I entered the NYC Midnight 2011 flash fiction contest again this year. The contest is really fun: I get 48 hours to write a 1,000 word story. I am assigned a genre, a location, and an object.
First Round Assignment
Location: Fish Farm
Final Word Count: 999
Here's the story I ended up writing, entitled:
Why Have I Been Turned into a Goldfish?
Why have I been turned into a goldfish? Good question. I have been turned into a goldfish because I was afraid of everything, just like you. It happens. I knew an accountant who got turned into a redhead because she was caught biting her nails. The Aseptians have a sense of humor about sentencing; they like to be amused. They value the teaching power of absurdity above the correctional benefits of gore in their judicial system, and that is much appreciated! Rehabilitation sentences like mine force us weak-minded humans to reflect on our lives, to see where we are imperfect, see how we can improve.
Getting turned into a goldfish by a superior race of aliens has given me a fresh outlook on life, and I thank the mighty Aseptians for using their powers to help me, a human, better myself.
I secretly wished to be sent to the grapefruit farm. Ha. They heard my wish, of course- this was before we understood their awesome powers- and once they knew I wanted it, there was no way I was going to that farm. Being a goldfish is better, though. I get lots of exercise. You were here in this tank before me. Do you like being a goldfish? Have you accepted this punishment as reasonable? Are you willing to dissolve your kinship with all the imperfections you were guilty of having as a human? I can’t hear any of your thoughts, but I believe you can hear mine. You can hear me, right? The way you look at me with those swollen eyes- I sense that you hear me. Thank you for listening. Maybe after I’ve been in the tank longer, I’ll learn how to hear you back. Is that how this works? Good question.
I remember being afraid of using solid bar soap. Bar soap just never seemed clean. It got wet, sat in its own filth, and collected all the nasty germs the toilet spewed out. I was also afraid of wearing shirts with an uneven number of buttons. There was a tree in the parking lot at work and one of its roots looked like a twisted fist emerging from the ground. I am ashamed to admit I was afraid of that tree. I didn’t have the will to make myself perfect. I had multiple imperfections, besides just the sin of fear- ha! Sin. Old habits. I was not able to fix my flaws myself. I was feeble, and I needed management.
Now, I’ve learned how to forget the feeling of fear. I swim, swim, swim. Nothing to be afraid of, I’m a fish now. All a fish does is swim. I do it in my sleep. I do it automatically. Living underwater has been an extraordinary lesson. Thank you for sending me to this farm. When I get out of here, I will definitely join a gym with a pool so I can continue swimming every day. Not exercising was another of my faults. Swimming in my human body will relax me, and it will remind me of what I learned from this experience. I really wish I could thank the alien that put my soul in this fish.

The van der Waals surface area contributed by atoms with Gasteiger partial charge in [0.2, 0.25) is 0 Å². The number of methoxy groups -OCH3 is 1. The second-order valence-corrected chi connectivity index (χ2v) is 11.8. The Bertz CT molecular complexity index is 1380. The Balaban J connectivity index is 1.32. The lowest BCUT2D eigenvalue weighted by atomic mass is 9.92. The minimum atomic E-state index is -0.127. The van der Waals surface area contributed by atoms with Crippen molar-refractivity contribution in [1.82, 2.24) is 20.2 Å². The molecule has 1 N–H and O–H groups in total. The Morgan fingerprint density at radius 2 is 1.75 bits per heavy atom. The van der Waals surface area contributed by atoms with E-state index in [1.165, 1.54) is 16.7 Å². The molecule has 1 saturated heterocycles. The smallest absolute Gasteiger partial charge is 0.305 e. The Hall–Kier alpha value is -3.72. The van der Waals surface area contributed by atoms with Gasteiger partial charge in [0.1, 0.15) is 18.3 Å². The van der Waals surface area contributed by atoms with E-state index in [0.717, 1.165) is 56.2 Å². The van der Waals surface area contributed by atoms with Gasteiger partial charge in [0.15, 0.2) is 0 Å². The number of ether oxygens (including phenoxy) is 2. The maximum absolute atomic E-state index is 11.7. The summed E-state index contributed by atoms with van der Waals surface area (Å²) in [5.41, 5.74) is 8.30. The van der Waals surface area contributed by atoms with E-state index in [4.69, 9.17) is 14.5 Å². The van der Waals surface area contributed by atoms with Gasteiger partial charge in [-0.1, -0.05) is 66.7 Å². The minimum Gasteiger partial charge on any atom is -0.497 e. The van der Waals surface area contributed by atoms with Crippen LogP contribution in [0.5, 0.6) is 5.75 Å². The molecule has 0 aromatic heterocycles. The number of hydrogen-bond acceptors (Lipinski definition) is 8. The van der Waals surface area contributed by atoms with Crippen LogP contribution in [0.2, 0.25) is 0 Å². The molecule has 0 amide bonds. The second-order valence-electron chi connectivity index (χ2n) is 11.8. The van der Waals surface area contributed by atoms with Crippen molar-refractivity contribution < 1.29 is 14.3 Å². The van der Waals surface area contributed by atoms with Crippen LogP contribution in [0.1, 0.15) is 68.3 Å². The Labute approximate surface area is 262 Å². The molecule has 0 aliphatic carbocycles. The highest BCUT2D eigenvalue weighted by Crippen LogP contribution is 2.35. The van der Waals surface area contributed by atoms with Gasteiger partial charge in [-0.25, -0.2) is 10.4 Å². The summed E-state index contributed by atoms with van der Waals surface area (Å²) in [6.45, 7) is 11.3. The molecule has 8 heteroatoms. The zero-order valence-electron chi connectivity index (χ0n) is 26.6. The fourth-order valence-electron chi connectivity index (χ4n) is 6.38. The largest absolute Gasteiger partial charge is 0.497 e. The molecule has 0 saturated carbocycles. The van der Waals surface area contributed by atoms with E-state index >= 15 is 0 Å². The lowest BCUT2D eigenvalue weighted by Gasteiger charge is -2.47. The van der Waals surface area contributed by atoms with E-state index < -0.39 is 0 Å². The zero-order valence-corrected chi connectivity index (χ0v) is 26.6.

Not everyone is so happy about his or her sentence. Three guys who were living in my old apartment building got caught using heroin, so the aliens turned them into ants. I remember seeing one of them on the TV before he got sent away to rehabilitation, he was screaming at the camera ‘I’m a human! I don’t want to be an ant!’ I thought he sounded stupid, to be honest with you. Who wouldn’t want to be an ant? He’ll be strong and part of a great colony. What better way to learn how to be a productive, positive, perfect member of society? You were here before me. Are you happy to be here? Have you accepted this punishment as fair? Are you working to release the fear and other faults you held in your heart?
Yes, I was afraid when the Aseptians arrived, but given the fact that magical beings from another universe had descended upon Earth and taken control of all the world’s governments, erased all religion as we knew it, and imposed a new set of global laws to help create a perfect utopian society, I’d say I handled it pretty well. There are thousands of us serving time at this goldfish farm, and I happen to know, as an informed citizen, that while not all fearful humans are goldfished, anyone who is goldfished was fearful. Now I have no fears. Thank you, Aseptians, for saving me. I hope to be released from this rehabilitation farm soon, and when I am, I will immediately enroll in classes at the nearest Aseptian social center, whether it is a condition of my parole or not. I will continue to strive for perfection, honestly.
I remember seeing a poster for my Aseptian social center in the subway station. Was there a pool in the ad? Seems to me that if there were a pool at the center, they would advertise that. They obviously appreciate the benefits of swimming! I’ve only been here three years, but thanks to swimming, time passes quickly and I’ve gotten lots of good thinking done. My mother was so sad at my judgment meeting. She was convinced I’d never be changed back and she’d never see me again. I hope Mother did not stay sad for too long, as the sentence for that is getting turned into a mouse.
Mother had lots of the qualities Aseptians look for, though, and I am sure she is doing well, and probably already successfully integrated into regular Aseptian society. She was a hard worker, very tidy, always thought of others before herself, and she was definitely fearless.
Wait. How do I know you’re not just an ordinary goldfish? How am I to know? Blink if you’re human. Why were you turned into a goldfish?